The Present Tense Of A Dog

posted January 30, 2014

When I was younger I spent most of my time in my head. It was muddled but cozy. It was the only head I’d been inside and it seemed like so much was going on in there. When I spent time with others I thought about their heads and figured it couldn’t possibly be as muddy in there. I wasn’t down on myself, or maybe I was, but mostly it was an ignorant presumption I made, a self-inflation I failed to recognize for years. It was an unconscious elevation of my muddled thoughts, or an excuse really to stay out of the now.

Every so often the world would come into focus.

Not the “world” I imagined in my head, which was something that was an ongoing analysis and critique based on a whopping few years of life experience, but the actual world. I’d notice a particularly lustrous sunrise or sunset, or something of that nature. Something huge. Coming from the muddy and intellectual brooding of my head I’d think, wow, take a look at that world! There was always an element of presumptive enlightenment to it, like I was sure people were missing it and I was uncovering something as hard to find and uncommon as the whole sky. The world was probably already noticing it. The world probably noticed those things a lot more than I normally did.

Like so many white males living in a privileged society I didn’t make much of myself in my 20’s while still maintaining a highly favorable image of myself.

At some point though I think that falls apart for every man-child, thankfully. I eventually got sick of the muddled state of my brain and realized its feelings of importance and depth were a complete illusion. The mud was wide, but not very deep.

So I read a bunch of books by super smart people, subjected myself to Tai Chi masters with annoying and grumpy shih tzus, tried everything and anything to capture that “living in the moment” crap everyone said was so important.

I did manage to learn that it is, in fact, important. And I made some headway. I cleared a lot of the mud. The more I lived in the present tense the more I lived with the people around me. And not just the friends and family, but the guys and gals I came in contact with everyday. I’d still retreat into the workings of my brain everyday, but I stopped mistaking that tendency as a wonderful and unique experience I alone was going through. The world, the real one, was out there. The workings of my mind were never again “the world.”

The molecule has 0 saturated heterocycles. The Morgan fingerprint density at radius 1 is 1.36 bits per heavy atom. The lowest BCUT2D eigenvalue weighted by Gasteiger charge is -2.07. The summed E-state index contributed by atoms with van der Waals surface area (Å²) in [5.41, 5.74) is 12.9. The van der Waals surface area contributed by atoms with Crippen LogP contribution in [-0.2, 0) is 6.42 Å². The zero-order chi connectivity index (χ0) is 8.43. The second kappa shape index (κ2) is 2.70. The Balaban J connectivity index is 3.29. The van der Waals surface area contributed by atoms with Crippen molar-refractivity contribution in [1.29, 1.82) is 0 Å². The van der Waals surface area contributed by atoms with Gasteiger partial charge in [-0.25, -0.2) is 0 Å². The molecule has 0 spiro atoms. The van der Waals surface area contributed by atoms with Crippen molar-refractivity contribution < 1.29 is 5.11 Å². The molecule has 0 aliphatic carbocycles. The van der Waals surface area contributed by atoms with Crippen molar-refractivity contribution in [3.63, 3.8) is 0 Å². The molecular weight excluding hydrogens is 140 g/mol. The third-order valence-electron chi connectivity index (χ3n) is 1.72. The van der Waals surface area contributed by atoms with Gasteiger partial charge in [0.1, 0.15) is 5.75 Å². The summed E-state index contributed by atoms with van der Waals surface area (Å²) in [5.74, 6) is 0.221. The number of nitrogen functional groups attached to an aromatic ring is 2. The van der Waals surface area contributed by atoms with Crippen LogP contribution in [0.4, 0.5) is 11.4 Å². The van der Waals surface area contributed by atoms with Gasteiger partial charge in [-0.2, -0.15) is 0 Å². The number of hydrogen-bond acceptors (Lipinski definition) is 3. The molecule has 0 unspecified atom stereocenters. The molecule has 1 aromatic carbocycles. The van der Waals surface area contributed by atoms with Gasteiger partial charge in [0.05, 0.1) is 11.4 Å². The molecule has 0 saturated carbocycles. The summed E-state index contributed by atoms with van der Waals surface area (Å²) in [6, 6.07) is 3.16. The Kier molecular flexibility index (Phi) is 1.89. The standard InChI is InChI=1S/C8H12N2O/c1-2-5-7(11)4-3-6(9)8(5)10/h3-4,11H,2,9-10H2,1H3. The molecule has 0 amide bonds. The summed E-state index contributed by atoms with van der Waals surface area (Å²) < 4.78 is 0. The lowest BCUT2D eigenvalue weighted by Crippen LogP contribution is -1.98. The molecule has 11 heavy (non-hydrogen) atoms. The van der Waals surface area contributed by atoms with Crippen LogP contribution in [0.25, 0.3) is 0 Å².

I still struggle with that, but now I have a puppy.

My first puppy. What I imagined it would be like to have a dog and what the reality is aren’t completely different, but they’re different enough to allow me to discard my expectations. It’s easy to let go of those ideas I had before the experience in this case because reality is so much nicer than even my best case fantasy of dog ownership.

It’s not easy though. It’s way harder than I imagined.

I thought I’d take my hound for a run everyday and in 60-90 minutes tucker her out. The rest of the time she would just be cute and obedient and so, so appreciative of what a great owner I was. If you’re a dog owner go ahead and take a minute to laugh.

It’s obvious that my dog loves me, but some of the time she couldn’t care less what I’d like her to do.

The love doesn’t translate always into good behavior. She still needs direction and I still need to do a little work myself. The contents of my brain, those ideas my dog should just always come when I call and be perfect because I treat her well, are hilariously inaccurate.

What I can do is communicate with her. That means paying attention to her and to the events going on in that moment. A dog’s brain is capable of great storage. Tula can sit, stay, lay down, sit on her back legs, touch this bell with her nose when she needs to go outside to pee, etc. No problem.

When she’s just being herself, just being a dog, she is completely in the moment.

Which means a few things. For one it means the world is an incredibly exciting place. If she’s at home all those commands she knows, easy peasy. But it’s one thing to hear “come” from my office and have her leave the kitchen or cat alone and chill quietly with me, and another thing entirely to hear “come” when she is running through the trails chasing birds and meeting other puppies.

The present tense is a strong and wonderful place. As frustrating as it can be to have a puppy, they are really great for proving to me daily that all that stuff in my head is not more potent and filled with possibility than all the stuff the world presents to me at any point in any day.

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